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Three Ways To Deal With Colleagues Who Overshare

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Some colleagues just can’t get enough of your ears. Whether you’re listening or not, they just ramble on until it becomes a tad-bit too personal. And you? You have that strained grin and laugh right on cue, even if they mention how others talked about how you smell. You have to play along, right? So laugh like it’s fine. It gets much worse when they begin sharing a bit too much about themselves.

You know what we mean. That colleague that swings by your desk or slides into your DM to give you all the gory details of how his divorce proceedings went. Or the one that tells you about how she had s*x with her boyfriend before they broke up the night before. It gets worse when one talks about how good his wife is in bed or how his kid caught them having passionate s*x. Dude! Too much information!

Most oversharers have no idea they have crossed a line. They trust you with their stories and want to deepen their relationship with you. Perhaps, they have a deep-seated issue they are dealing with and need someone to talk to at that moment. But you aren’t their therapist and probably have issues you’re dealing with too. When colleagues cross this boundary, then you know something has to be done.

Ash Rao, a certified professional career coach and global head of talent acquisition at Verizon, points out.

“Showing vulnerability takes courage. Oversharers may want to find common ground with their peers and deepen their relationships. It is a way to vent out and de-stress. Finding solace in strangers is easier than talking to a therapist!

“Divulging way too much personal information like the details of divorce settlements, relationship issues, [or] financial situations may signal a deeper problem.”

While you should be compassionate to them, you should also find a way to deal with it if it gets too much. Who wants to go to bed thinking about how Mr Ayodeji’s daughter finally started her period? Not us!

Find out three ways to deal with colleagues who overshare below, or check out this video for a quick overview of how to handle this issue.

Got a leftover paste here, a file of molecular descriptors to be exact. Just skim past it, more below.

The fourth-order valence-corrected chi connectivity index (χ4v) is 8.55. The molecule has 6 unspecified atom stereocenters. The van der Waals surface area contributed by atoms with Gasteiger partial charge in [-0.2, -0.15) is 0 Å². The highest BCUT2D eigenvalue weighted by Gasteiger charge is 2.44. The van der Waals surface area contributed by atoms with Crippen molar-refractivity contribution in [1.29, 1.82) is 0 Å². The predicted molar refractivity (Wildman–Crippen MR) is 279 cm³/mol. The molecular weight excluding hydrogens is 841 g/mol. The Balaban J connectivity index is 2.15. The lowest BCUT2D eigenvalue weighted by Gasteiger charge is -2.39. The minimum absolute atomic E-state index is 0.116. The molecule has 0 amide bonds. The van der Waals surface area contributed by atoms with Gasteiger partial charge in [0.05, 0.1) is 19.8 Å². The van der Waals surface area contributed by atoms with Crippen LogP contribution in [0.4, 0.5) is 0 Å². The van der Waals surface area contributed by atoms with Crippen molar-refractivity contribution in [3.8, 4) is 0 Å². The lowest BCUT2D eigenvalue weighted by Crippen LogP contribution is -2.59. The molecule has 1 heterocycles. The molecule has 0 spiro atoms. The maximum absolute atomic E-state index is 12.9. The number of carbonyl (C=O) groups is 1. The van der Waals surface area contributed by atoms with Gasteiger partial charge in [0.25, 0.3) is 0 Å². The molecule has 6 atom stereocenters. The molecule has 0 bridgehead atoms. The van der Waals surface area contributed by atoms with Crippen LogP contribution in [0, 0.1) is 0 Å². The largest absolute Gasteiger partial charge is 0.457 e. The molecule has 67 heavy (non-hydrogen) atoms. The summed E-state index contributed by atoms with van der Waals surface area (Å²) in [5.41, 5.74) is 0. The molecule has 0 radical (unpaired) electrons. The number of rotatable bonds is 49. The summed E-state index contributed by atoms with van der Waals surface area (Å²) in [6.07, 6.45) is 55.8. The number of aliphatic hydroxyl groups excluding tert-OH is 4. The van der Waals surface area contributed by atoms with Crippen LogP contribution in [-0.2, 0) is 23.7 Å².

1. Let them know

By letting them know in a nice way, a reasonable person would understand. Sometimes, they don’t know they are oversharing, so they would appreciate your approach. However, there are some that are aware they are oversharing and just don’t care; then you need to be vocal about how it affects you.

You have a right to a comfortable environment. If you feel uncomfortable, then let them know that you do not appreciate hearing the gory details about their personal life. Explain how it’s affecting your job productivity. Some people actually care to listen. But not you. Try following this structure in your request:

  • When you…
  • I feel…
  • And the impact on my work is…
  • So in the future…

2. Don’t encourage them

Sometimes, people overshare because you give certain signs that you’re listening. Certainly, there are those who just love the sound of their voice and can ramble on nonstop. In such situations, you can just take the rude route and put your earplugs on. Some colleagues talk to you about personal stuff because you’ve been encouraging them by being assertive and overly compassionate. That’s not bad, but when the chatting gets prolonged, try these out:

  • Disengage.
  • Don’t offer sympathy.
  • Don’t show curiosity.
  • Don’t make eye contact.
  • Demonstrate total lack of interest.
  • Be mindful of your body language and your words.

3. Get a third party involved

“It’s not that serious!” is possibly what you’re thinking. When it begins to eat into your time, which in turn affects your concentration and productivity, then it’s serious. It would help get a third party involved somehow, especially if talking and body language proves ineffective. Remember, you’re in the workplace, and setting appropriate limits for your interactions with others is your responsibility. If your colleague is creating problems, you need to request a change in behaviour. As long as you can’t approach the colleague on your own, you need to get someone to do it for you. Get someone that person is close to in the office to help you explain the problem.

You’re helping that person a lot more than they think by helping them be aware of and set some limits. Also, by having them eat into your time, draining your energy and diverting your attention, your job could be on the line.

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